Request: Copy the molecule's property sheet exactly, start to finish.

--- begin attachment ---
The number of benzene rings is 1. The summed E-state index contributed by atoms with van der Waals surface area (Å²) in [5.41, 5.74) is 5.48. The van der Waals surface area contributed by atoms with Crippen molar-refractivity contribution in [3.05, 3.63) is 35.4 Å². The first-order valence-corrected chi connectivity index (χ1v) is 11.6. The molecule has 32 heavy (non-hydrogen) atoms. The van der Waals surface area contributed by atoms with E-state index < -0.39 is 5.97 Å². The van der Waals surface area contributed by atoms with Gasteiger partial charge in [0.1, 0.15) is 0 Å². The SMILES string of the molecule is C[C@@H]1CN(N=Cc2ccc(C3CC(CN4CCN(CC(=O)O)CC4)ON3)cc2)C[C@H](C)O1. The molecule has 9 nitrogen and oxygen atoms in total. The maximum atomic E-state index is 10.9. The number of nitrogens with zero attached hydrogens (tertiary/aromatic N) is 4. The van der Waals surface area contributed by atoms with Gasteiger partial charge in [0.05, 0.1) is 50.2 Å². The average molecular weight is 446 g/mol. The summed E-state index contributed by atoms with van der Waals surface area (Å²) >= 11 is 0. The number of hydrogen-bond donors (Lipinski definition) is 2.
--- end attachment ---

The number of benzene rings is 1. The summed E-state index contributed by atoms with van der Waals surface area (Å²) in [5.41, 5.74) is 5.48. The van der Waals surface area contributed by atoms with Crippen molar-refractivity contribution in [3.05, 3.63) is 35.4 Å². The first-order valence-corrected chi connectivity index (χ1v) is 11.6. The molecule has 32 heavy (non-hydrogen) atoms. The van der Waals surface area contributed by atoms with E-state index < -0.39 is 5.97 Å². The van der Waals surface area contributed by atoms with Gasteiger partial charge in [0.1, 0.15) is 0 Å². The SMILES string of the molecule is C[C@@H]1CN(N=Cc2ccc(C3CC(CN4CCN(CC(=O)O)CC4)ON3)cc2)C[C@H](C)O1. The molecule has 9 nitrogen and oxygen atoms in total. The maximum atomic E-state index is 10.9. The number of nitrogens with zero attached hydrogens (tertiary/aromatic N) is 4. The van der Waals surface area contributed by atoms with Gasteiger partial charge in [0.05, 0.1) is 50.2 Å². The average molecular weight is 446 g/mol. The summed E-state index contributed by atoms with van der Waals surface area (Å²) >= 11 is 0. The number of hydrogen-bond donors (Lipinski definition) is 2.